John O’Daniel, a veteran of three wars, headed one of the first American military-assistance groups in Indochina and was known for his strong opinions. During WWI he was awarded the Distinguished Service Cross and the nickname “Iron Mike” for his heroic actions at Saint-Mihiel in France. Whilst serving as a second lieutenant with the 11th Infantry he was shot through the left cheek by a German bullet, for which he was also received a purple heart.World War II
After occupying numerous prominent positions following the Great War, O’Daniel headed the American Invasion Training School in the UK before leading the 168th Infantry in the capture of Algiers in November 1942. In February 1944 Iron Mike assumed command of the Third Division, which included Audie Murphy among its members. He subsequently led the Division across the Rhine and participated the capture of Nuremburg, Augsburg, Munich, Salzburg and Hitler’s stronghold Berchtesgaden in May 1945.Korean War
From 1948 to 1950 O’Daniel served as Military Attaché to Moscow and in 1951 he commanded I Corps in Korea, receiving the Air Medal for meritorious achievement on flights from 21st July to 14th August 1951.Indochina / Vietnam War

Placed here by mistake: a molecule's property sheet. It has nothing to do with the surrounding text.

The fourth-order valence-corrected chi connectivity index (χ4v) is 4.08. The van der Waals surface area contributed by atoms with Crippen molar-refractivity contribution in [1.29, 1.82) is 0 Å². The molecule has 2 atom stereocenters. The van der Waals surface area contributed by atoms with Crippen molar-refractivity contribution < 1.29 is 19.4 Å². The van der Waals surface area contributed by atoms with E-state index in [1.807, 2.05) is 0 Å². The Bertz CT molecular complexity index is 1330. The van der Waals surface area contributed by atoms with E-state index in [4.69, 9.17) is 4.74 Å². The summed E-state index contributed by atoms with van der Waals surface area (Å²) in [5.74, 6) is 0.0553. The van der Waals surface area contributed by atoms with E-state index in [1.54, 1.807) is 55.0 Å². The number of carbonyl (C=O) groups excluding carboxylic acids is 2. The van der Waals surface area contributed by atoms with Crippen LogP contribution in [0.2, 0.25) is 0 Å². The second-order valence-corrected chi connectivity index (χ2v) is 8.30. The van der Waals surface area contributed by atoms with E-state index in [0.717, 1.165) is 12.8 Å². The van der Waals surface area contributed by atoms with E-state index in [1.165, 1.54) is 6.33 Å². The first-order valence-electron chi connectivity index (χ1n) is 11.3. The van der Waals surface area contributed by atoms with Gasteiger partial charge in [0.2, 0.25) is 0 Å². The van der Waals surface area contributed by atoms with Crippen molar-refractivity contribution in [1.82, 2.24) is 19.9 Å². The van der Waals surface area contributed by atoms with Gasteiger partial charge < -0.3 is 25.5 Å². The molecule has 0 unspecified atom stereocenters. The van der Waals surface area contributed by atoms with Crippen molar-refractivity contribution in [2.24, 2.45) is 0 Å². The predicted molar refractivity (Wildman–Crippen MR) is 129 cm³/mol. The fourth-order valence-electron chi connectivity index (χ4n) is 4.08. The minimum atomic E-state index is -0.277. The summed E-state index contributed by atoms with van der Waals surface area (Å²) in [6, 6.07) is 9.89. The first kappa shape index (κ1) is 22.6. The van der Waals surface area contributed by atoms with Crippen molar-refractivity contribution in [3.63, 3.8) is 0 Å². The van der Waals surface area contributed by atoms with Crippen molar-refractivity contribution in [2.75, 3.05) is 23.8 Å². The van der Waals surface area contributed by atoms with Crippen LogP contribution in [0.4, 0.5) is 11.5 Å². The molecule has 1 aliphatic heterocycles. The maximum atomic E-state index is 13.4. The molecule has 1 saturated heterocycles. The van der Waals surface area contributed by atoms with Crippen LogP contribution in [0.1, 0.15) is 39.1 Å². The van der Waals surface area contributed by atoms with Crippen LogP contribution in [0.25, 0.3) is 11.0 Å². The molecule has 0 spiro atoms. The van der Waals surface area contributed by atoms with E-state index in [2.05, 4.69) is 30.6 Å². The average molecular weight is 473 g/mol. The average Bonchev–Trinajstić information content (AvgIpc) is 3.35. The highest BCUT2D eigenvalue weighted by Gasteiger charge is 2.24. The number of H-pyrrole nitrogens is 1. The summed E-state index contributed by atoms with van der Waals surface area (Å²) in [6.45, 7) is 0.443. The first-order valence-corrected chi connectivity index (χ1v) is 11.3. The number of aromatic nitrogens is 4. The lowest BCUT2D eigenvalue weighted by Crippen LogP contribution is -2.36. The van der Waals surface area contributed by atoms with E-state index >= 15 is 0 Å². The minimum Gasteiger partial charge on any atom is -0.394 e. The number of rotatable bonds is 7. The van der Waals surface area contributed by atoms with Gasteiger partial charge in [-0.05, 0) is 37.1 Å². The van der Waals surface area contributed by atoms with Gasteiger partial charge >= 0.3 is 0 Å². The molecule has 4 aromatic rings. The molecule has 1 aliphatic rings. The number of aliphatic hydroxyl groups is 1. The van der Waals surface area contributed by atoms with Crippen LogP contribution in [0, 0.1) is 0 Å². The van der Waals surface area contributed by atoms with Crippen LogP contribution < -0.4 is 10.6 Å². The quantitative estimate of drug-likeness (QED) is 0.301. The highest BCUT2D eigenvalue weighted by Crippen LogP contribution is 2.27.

After Korea Lieutenant General O’Daniel became commanding general of the U.S. Army Forces, Pacific and in June 1953 he headed a military survey mission to Saigon. He met with General Henri Navarre, Commander in Chief of the French Union Forces (FUF
) in Indochina, and received the Frenchman’s plan
for winning the war.
In April 1954 Iron Mike agreed to a reduction in his rank to Major General in order assume command of the Military Assistance Advisory Group in Indochina. During his tenure as Chief MAAG he also headed the Training Relations and Instruction Mission (TRIM
), after the U.S. assumed responsibility for training the Vietnamese Armed Forces in February 1955.
Upon retiring from the Army in October 1955, O’Daniel became Chairman of the American Friends of Vietnam, an organization dedicated to highlighting the political and moral interests of the U.S. in the survival of South Vietnam as a bulwark of freedom in Southeast Asia. He resigned from his position in September 1963 after the AFV suspended its assistance to the University of Hue.